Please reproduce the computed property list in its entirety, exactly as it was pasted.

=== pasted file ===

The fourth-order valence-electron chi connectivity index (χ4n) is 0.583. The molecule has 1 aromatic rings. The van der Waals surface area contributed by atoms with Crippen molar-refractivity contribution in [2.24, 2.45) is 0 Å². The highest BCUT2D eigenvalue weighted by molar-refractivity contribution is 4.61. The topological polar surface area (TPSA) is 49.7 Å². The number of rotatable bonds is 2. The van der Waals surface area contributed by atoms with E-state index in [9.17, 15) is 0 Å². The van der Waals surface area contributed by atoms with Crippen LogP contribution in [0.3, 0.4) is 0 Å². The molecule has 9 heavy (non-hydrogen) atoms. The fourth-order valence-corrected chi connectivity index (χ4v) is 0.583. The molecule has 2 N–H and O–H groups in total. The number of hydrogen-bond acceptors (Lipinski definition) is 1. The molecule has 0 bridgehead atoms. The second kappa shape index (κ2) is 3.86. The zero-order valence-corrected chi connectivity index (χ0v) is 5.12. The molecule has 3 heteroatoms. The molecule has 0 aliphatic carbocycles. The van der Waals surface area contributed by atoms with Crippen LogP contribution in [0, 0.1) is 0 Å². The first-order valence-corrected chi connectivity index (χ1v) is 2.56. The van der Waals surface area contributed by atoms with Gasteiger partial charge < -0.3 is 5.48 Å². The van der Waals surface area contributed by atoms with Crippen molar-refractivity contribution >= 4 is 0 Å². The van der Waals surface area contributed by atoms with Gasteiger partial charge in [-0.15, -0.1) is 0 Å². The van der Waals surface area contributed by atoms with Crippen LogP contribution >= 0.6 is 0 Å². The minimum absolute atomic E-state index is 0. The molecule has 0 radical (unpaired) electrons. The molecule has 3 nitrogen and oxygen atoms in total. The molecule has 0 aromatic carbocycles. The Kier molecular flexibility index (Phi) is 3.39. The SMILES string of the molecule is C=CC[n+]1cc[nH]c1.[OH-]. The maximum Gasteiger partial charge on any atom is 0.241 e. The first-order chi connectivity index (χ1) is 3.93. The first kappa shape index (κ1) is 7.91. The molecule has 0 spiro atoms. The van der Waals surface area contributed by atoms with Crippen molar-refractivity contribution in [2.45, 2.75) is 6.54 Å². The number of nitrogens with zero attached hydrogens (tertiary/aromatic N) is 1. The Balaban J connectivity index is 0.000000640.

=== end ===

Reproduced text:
The fourth-order valence-electron chi connectivity index (χ4n) is 0.583. The molecule has 1 aromatic rings. The van der Waals surface area contributed by atoms with Crippen molar-refractivity contribution in [2.24, 2.45) is 0 Å². The highest BCUT2D eigenvalue weighted by molar-refractivity contribution is 4.61. The topological polar surface area (TPSA) is 49.7 Å². The number of rotatable bonds is 2. The van der Waals surface area contributed by atoms with E-state index in [9.17, 15) is 0 Å². The van der Waals surface area contributed by atoms with Crippen LogP contribution in [0.3, 0.4) is 0 Å². The molecule has 9 heavy (non-hydrogen) atoms. The fourth-order valence-corrected chi connectivity index (χ4v) is 0.583. The molecule has 2 N–H and O–H groups in total. The number of hydrogen-bond acceptors (Lipinski definition) is 1. The molecule has 0 bridgehead atoms. The second kappa shape index (κ2) is 3.86. The zero-order valence-corrected chi connectivity index (χ0v) is 5.12. The molecule has 3 heteroatoms. The molecule has 0 aliphatic carbocycles. The van der Waals surface area contributed by atoms with Crippen LogP contribution in [0, 0.1) is 0 Å². The first-order valence-corrected chi connectivity index (χ1v) is 2.56. The van der Waals surface area contributed by atoms with Gasteiger partial charge < -0.3 is 5.48 Å². The van der Waals surface area contributed by atoms with Crippen molar-refractivity contribution >= 4 is 0 Å². The van der Waals surface area contributed by atoms with Gasteiger partial charge in [-0.15, -0.1) is 0 Å². The van der Waals surface area contributed by atoms with Crippen LogP contribution >= 0.6 is 0 Å². The minimum absolute atomic E-state index is 0. The molecule has 0 radical (unpaired) electrons. The molecule has 3 nitrogen and oxygen atoms in total. The molecule has 0 aromatic carbocycles. The Kier molecular flexibility index (Phi) is 3.39. The SMILES string of the molecule is C=CC[n+]1cc[nH]c1.[OH-]. The maximum Gasteiger partial charge on any atom is 0.241 e. The first-order chi connectivity index (χ1) is 3.93. The first kappa shape index (κ1) is 7.91. The molecule has 0 spiro atoms. The van der Waals surface area contributed by atoms with Crippen molar-refractivity contribution in [2.45, 2.75) is 6.54 Å². The number of nitrogens with zero attached hydrogens (tertiary/aromatic N) is 1. The Balaban J connectivity index is 0.000000640.